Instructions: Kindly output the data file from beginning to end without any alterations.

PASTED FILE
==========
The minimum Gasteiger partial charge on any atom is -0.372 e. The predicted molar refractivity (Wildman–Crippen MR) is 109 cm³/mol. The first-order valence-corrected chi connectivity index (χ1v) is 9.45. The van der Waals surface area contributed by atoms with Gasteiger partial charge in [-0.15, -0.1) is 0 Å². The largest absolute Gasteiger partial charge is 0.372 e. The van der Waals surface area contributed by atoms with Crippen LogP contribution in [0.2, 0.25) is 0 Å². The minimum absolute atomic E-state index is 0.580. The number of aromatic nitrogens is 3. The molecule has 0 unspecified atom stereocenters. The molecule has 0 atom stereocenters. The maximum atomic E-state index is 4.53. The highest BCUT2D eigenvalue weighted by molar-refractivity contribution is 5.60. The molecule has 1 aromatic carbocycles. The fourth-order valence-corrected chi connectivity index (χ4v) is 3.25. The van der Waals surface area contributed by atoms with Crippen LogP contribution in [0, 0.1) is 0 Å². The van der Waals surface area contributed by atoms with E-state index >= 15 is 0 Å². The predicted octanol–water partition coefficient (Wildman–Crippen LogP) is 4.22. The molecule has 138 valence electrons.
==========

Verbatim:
The minimum Gasteiger partial charge on any atom is -0.372 e. The predicted molar refractivity (Wildman–Crippen MR) is 109 cm³/mol. The first-order valence-corrected chi connectivity index (χ1v) is 9.45. The van der Waals surface area contributed by atoms with Gasteiger partial charge in [-0.15, -0.1) is 0 Å². The largest absolute Gasteiger partial charge is 0.372 e. The van der Waals surface area contributed by atoms with Crippen LogP contribution in [0.2, 0.25) is 0 Å². The minimum absolute atomic E-state index is 0.580. The number of aromatic nitrogens is 3. The molecule has 0 unspecified atom stereocenters. The molecule has 0 atom stereocenters. The maximum atomic E-state index is 4.53. The highest BCUT2D eigenvalue weighted by molar-refractivity contribution is 5.60. The molecule has 1 aromatic carbocycles. The fourth-order valence-corrected chi connectivity index (χ4v) is 3.25. The van der Waals surface area contributed by atoms with Crippen LogP contribution in [0, 0.1) is 0 Å². The van der Waals surface area contributed by atoms with E-state index >= 15 is 0 Å². The predicted octanol–water partition coefficient (Wildman–Crippen LogP) is 4.22. The molecule has 138 valence electrons.